References

My Mental Toolbox

Power Tools From My Mental Toolbox

Self Management

  • Passion & Confidence, Faith. “The happiness advantage”.
    • Go through your accomplishments. Visualize. 
    • Always have context (Goal, Dream, Curiosity, Context) in mind. 
  • Meta-cognition (“Know thyself”). Reflective Thinking. Self awareness.
  • Emotional Intelligence
  • Concentration. Meditation. Mindfulness (Reflective Thinking). Classical Music.
  • Killer instinct directed towards problem solving, creative purposes and accomplishments. See Steve Ballmer on stage. People who can’t use anger / aggression towards creative purposes / problem solving, “transfer the anger to his wife, children, subordinates, store clerks, waiters and other people who cannot defend them against him. This is the mechanism that lies behind scapegoating, racial prejudice, exploiting others.” [1] 
  • Willpower (Mindfulness). 
  • Big Picture Thinking. 
  • Collaboration
  • Creative Visualization (Always have goals in your mind. Start from goal – visualize backwards.) + Faith
  • Gamify the process of achieving goals. (Let internal feedback motivate you. Use feedback to your advantage.) 
  • Awareness of the ultimate reality.

Thinking Tools 

  • Learning and understanding by developing models, knowledge ontologies, organized knowledge in context (e.g., understanding how a tool works in context of the problem it tries to solve)
    • Study the problem, not the tool. Design the best possible tool that solves the problem; and then study the available tool.
    • Learn in context. Always have past, future, goals, contexts, questions in mind. 
  • Systems thinking
  • Zooming-in, zooming-out (let’s name it the “lens tool”)
    • Find out how changes made to “part” bring about change in the “whole”.
    • Move up and down between different levels of abstractions. Breakthrough idea could be at any level. (Creativity, Problem Solving)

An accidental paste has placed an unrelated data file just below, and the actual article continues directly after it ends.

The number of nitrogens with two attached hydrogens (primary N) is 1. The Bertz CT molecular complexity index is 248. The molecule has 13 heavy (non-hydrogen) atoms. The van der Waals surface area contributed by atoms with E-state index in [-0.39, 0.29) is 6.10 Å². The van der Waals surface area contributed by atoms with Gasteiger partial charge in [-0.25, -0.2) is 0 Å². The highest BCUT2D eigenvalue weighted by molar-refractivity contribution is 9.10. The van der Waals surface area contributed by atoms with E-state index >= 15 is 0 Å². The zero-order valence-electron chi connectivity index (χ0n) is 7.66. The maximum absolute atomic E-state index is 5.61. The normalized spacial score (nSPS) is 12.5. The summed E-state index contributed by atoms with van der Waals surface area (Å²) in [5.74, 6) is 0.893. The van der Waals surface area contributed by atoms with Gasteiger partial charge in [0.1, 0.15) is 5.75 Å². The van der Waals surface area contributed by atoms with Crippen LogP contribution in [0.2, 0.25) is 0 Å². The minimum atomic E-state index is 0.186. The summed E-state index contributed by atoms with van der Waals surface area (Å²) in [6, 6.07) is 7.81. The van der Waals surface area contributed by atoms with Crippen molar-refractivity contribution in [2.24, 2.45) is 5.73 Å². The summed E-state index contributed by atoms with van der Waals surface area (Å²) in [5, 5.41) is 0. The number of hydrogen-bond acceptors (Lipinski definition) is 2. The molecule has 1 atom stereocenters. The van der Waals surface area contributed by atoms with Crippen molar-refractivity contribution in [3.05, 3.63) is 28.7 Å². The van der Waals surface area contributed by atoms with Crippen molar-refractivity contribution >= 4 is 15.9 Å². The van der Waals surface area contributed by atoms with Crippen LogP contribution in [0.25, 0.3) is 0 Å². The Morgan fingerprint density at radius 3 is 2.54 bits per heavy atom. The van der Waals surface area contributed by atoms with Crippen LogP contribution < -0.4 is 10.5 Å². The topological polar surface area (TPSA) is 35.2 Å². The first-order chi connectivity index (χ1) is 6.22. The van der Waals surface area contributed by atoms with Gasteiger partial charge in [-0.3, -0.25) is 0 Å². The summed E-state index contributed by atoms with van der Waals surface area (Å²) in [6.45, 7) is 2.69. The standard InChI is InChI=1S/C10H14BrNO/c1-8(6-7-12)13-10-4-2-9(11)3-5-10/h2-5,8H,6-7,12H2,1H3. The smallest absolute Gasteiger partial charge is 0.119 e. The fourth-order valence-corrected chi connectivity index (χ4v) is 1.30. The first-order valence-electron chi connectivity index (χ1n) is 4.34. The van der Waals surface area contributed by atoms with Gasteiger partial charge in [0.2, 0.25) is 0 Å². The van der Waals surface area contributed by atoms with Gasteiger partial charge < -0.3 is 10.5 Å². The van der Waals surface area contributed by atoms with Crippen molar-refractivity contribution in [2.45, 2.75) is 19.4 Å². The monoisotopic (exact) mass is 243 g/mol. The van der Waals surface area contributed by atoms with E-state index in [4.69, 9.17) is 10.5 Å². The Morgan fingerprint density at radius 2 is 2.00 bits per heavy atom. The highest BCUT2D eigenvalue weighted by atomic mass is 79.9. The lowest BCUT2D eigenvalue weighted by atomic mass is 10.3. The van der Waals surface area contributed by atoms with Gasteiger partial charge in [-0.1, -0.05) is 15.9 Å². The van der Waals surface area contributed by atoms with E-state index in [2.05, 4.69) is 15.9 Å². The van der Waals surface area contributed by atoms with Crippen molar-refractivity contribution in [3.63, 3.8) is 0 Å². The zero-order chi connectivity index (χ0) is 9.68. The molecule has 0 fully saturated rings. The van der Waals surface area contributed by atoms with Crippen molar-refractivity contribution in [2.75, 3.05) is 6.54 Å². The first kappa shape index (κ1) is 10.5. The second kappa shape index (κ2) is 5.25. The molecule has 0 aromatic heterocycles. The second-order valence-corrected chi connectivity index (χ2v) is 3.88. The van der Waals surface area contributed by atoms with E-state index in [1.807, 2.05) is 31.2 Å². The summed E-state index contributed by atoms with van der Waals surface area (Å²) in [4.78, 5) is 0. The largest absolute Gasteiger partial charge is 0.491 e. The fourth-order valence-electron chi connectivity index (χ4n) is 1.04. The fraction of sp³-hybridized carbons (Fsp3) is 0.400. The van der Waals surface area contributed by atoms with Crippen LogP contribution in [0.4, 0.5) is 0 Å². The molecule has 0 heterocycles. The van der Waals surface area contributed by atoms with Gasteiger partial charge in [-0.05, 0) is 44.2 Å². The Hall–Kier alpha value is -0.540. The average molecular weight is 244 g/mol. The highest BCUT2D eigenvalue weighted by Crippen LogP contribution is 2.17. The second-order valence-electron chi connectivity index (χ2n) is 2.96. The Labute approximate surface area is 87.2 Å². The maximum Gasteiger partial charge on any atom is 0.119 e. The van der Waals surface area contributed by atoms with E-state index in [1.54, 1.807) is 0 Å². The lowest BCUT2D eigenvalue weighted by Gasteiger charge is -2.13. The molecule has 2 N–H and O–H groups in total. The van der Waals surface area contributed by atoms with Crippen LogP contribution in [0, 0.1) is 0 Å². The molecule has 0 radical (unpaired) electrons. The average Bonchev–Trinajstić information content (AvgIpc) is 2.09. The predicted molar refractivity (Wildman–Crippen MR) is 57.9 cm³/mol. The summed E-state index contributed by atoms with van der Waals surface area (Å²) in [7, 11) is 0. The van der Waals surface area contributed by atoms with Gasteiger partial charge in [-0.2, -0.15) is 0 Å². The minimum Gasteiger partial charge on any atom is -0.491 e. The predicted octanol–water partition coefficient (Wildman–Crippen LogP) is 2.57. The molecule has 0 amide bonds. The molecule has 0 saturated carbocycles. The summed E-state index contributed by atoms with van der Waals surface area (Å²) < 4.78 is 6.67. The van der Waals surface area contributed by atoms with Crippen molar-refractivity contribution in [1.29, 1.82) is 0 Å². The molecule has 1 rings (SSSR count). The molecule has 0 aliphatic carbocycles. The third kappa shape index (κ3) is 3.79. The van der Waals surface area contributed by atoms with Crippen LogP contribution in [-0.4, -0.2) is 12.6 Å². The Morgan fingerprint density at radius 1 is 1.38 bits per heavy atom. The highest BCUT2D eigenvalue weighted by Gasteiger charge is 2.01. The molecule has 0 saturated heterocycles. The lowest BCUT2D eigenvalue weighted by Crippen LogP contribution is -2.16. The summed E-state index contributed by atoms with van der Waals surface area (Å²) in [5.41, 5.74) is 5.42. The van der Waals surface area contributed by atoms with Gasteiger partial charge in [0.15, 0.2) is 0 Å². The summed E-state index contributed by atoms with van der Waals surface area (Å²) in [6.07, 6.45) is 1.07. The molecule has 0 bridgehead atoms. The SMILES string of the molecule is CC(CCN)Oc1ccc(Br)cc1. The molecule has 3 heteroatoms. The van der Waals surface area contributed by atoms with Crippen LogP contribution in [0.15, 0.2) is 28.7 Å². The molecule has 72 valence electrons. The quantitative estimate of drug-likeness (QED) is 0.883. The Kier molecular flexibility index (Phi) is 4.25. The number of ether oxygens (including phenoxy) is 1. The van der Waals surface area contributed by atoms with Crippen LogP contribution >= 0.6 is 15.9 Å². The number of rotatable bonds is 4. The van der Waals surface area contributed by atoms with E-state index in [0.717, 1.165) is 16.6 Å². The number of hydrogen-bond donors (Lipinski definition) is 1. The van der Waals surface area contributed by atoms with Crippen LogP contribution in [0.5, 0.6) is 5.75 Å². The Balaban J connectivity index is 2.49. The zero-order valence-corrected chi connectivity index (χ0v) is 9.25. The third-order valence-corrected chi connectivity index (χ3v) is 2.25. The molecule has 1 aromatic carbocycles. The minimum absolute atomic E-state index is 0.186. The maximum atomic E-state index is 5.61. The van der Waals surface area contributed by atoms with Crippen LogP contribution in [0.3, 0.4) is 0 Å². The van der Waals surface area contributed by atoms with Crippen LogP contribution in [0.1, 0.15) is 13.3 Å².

• Abstractions (from computational thinking)
  • Generalization
  • Chunking
  • Sequential Processes
  • Game Theory (Considering the opponents, co-operators)
    • Studying the psychology of everyone involved.
    • Big Picture Thinking.  
  • Visualization, Structures
  • Not constraining myself to a particular field of study; rather, analyzing and learning from everything. My breadth of knowledge helped me go in depth. 
  • Crossing my own limits by challenging myself
  • Problem Solving Strategies, Tools, Techniques 
  • Creativity Tools
  • Understanding systems and processes “completely” in terms of what I already know (what Physicists try to do)
  • Ask Questions. (Fill up gaps in knowledge. Meta-thinking. Questions lead to answers and new knowledge.)
  • Mathematics (reduces complexity by creation of abstractions, symbolization, structures, mechanization of procedures)
  • Data Analytics & Statistics
  • Algorithm, Computation & Automation
  • Larger Working Memory


Reference

Evolution of My Dreams and Realizations

My first ‘Aim in life’, as far as I can remember (It was 1988 / 89; I was 2 or 3), was to become a milkman. I mean, it wasn’t about being a milkman. I wanted to become the honest person appreciated by my parents – a milkman by the name Mubarak. (“I want to become Mubarak”, I used to say). So, what I truly wanted to become was a plain, simple, honest person. 

stock-photo-milkman-94006828

Next, I wanted to become a building mechanic. I used to stare at people who built houses in awe. My uncle sent me a toy Mechanical Tool Box.